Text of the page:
The number of things I learned at each one of those steps could constitute a blog post in its own right. But the point here is that the only factor for my career at that point was answering a burning question I had.

Once I knew the answer to that question, my factors for wealth evolved again. It was time to build to the next level of the skyscraper that is my career.

  1. Early in my career it was all about technical skills and being paid reasonably.
  2. This later evolved into advanced architecture skills specifically around AWS and of course a salary to go with it.
  3. Then came the urge to teach others the skills I had learned.
  4. Once I had accomplished 1-3, it was time to see if I could apply all those skills to somewhere totally different like consulting.
  5. After proving to myself that (4) was true, it was time to try out a dream of mine. Build my own project/product full time for a period of time.

In short, I had visited level five of the building and learned what I needed from that journey. Parler will continue to exist and I will absolutely continue developing it. But after focusing on it for a few months, I felt something was missing.

Moving up to level six

Building new projects is my way of learning new skills and sharing my knowledge with others. It is my passion and coding/development is just my tool for facilitating that. I love building projects that delight users and iterating on them to make them even better. Always has been and very likely always will be.

Prior to dedicating my time to Parler, I built these projects on the side while always working full time somewhere else. For me, I prefer that model at this point in my career. I actually find that having less time to focus on a project allows me to deliver it faster and iterate quickly because I don’t overthink it.

Therefore, level six for me is about going back to a full-time career and building my projects on the side. I am very excited to be joining Thorn an organization that is dedicated to building tools to defend children from sexual abuse.

When I came to the conclusion that it was time to build the next iteration of wealth in my career I thought very carefully about the factors I would consider. I ended up coming up with three factors that allowed me to objectively evaluate where I wanted to take my career next.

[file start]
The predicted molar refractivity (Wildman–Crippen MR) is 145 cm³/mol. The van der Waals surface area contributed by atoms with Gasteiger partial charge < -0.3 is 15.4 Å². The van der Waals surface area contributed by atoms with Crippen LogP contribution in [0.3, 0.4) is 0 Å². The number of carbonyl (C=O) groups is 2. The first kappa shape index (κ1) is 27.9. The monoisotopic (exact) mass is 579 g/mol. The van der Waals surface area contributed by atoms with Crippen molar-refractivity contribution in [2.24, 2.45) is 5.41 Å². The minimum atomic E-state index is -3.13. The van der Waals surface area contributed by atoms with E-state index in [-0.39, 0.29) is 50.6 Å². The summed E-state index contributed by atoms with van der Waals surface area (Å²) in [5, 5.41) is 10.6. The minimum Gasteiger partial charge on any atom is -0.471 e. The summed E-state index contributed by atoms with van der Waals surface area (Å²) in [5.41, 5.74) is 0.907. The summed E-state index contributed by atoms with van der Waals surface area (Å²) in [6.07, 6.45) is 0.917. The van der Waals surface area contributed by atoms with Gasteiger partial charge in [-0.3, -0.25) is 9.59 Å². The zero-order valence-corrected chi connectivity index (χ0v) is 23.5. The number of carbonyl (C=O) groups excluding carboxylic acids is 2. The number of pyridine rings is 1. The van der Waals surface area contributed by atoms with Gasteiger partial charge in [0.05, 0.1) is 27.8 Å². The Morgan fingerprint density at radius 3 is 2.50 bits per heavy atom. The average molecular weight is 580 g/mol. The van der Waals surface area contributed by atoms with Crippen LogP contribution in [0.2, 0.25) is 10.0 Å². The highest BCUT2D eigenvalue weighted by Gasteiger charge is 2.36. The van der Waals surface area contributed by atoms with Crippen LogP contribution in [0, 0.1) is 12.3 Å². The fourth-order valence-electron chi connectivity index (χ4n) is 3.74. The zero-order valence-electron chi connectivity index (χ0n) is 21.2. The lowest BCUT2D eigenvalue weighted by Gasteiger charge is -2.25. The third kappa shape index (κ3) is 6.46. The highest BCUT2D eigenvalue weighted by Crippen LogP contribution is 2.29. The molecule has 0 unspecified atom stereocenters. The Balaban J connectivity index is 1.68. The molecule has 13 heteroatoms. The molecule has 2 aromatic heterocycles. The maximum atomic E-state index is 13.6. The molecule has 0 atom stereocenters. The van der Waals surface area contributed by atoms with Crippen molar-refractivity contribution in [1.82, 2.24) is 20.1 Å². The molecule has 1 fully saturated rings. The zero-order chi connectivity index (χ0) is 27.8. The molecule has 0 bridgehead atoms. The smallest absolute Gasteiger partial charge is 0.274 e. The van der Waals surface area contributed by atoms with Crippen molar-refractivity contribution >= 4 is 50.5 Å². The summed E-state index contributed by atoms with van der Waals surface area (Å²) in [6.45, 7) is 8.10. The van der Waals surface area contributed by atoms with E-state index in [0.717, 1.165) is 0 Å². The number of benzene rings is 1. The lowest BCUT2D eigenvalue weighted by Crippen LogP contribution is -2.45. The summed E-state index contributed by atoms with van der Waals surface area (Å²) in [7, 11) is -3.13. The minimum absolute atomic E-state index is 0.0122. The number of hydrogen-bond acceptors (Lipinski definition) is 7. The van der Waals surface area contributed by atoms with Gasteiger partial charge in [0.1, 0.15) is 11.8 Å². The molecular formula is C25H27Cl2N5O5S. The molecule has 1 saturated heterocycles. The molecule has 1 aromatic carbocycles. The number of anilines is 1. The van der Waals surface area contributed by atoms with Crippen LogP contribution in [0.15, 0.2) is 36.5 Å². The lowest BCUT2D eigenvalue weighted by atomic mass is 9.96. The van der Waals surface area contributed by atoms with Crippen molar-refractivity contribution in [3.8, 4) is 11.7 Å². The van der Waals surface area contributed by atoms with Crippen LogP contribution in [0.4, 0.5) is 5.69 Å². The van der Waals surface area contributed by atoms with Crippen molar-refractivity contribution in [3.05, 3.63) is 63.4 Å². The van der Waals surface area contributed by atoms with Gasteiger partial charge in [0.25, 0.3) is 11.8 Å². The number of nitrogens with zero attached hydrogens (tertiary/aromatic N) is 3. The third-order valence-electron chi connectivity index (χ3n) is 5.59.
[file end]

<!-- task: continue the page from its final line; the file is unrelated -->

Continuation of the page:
1. Do work that impacts the world positively. This was the biggest thing I wanted from the next step in my career. Building tools that defend children in our society from such a hideous act is a purpose that fulfilled this tenfold.
  2. Ultimate flexibility. We live in a day and age where development can literally be done from anywhere with a WiFi connection and a laptop. Thorn has been built from day one as a 100% remote company. Bonus points, I can play fetch with my dog on coffee breaks.
  3. Learn and collaborate with a great team. Enjoying the people you work with and collaboratively learning together is a key to acquiring new skills in this industry. We all learn from one another and our shared experiences, so having that during your workday is critical to me.


Money is often the focus of wealth.

But wealth includes important possessions as well. When it comes to our careers it’s important to keep both in mind. Money is always going to be a factor because we all want to be paid fairly. But the latter is even more important, we need to build the important possessions in our career.

These possessions can change and evolve over time as well. Mine sure did and will likely continue to evolve with more time under my belt.

I will always be an entrepreneur and will continue to build projects that I find interesting or provide value. That will never change. But at this point, I also need the power of a company like Thorn to help me feel accomplished and well rounded in my career.

If I can leave you with one piece of advice for your career, always be evaluating it. Keep track of what you want out of your career at this point in time and if your current situation doesn’t satisfy that, make a change. Build wealth in your career and do not be afraid to let it evolve.

© 2024 Kyle Galbraith